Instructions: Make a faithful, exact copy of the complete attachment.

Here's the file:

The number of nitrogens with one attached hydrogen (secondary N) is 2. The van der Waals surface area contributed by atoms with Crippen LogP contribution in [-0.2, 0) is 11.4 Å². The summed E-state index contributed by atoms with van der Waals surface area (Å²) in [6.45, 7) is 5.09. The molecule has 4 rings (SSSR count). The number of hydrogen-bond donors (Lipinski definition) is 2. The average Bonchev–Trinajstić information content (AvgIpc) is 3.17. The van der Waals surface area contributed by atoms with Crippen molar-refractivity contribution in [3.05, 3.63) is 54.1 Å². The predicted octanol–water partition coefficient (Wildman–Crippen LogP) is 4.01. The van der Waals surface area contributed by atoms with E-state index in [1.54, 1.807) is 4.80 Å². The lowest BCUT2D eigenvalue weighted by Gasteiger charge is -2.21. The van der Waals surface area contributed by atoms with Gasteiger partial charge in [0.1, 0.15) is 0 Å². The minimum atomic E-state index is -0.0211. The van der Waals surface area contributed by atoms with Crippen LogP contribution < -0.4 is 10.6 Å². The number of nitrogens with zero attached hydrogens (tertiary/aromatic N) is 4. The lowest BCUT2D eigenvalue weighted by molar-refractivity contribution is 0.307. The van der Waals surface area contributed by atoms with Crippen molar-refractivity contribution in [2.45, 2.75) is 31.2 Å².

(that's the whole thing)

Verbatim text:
The number of nitrogens with one attached hydrogen (secondary N) is 2. The van der Waals surface area contributed by atoms with Crippen LogP contribution in [-0.2, 0) is 11.4 Å². The summed E-state index contributed by atoms with van der Waals surface area (Å²) in [6.45, 7) is 5.09. The molecule has 4 rings (SSSR count). The number of hydrogen-bond donors (Lipinski definition) is 2. The average Bonchev–Trinajstić information content (AvgIpc) is 3.17. The van der Waals surface area contributed by atoms with Crippen molar-refractivity contribution in [3.05, 3.63) is 54.1 Å². The predicted octanol–water partition coefficient (Wildman–Crippen LogP) is 4.01. The van der Waals surface area contributed by atoms with E-state index in [1.54, 1.807) is 4.80 Å². The lowest BCUT2D eigenvalue weighted by Gasteiger charge is -2.21. The van der Waals surface area contributed by atoms with Gasteiger partial charge in [0.1, 0.15) is 0 Å². The minimum atomic E-state index is -0.0211. The van der Waals surface area contributed by atoms with Crippen LogP contribution < -0.4 is 10.6 Å². The number of nitrogens with zero attached hydrogens (tertiary/aromatic N) is 4. The lowest BCUT2D eigenvalue weighted by molar-refractivity contribution is 0.307. The van der Waals surface area contributed by atoms with Crippen molar-refractivity contribution in [2.45, 2.75) is 31.2 Å².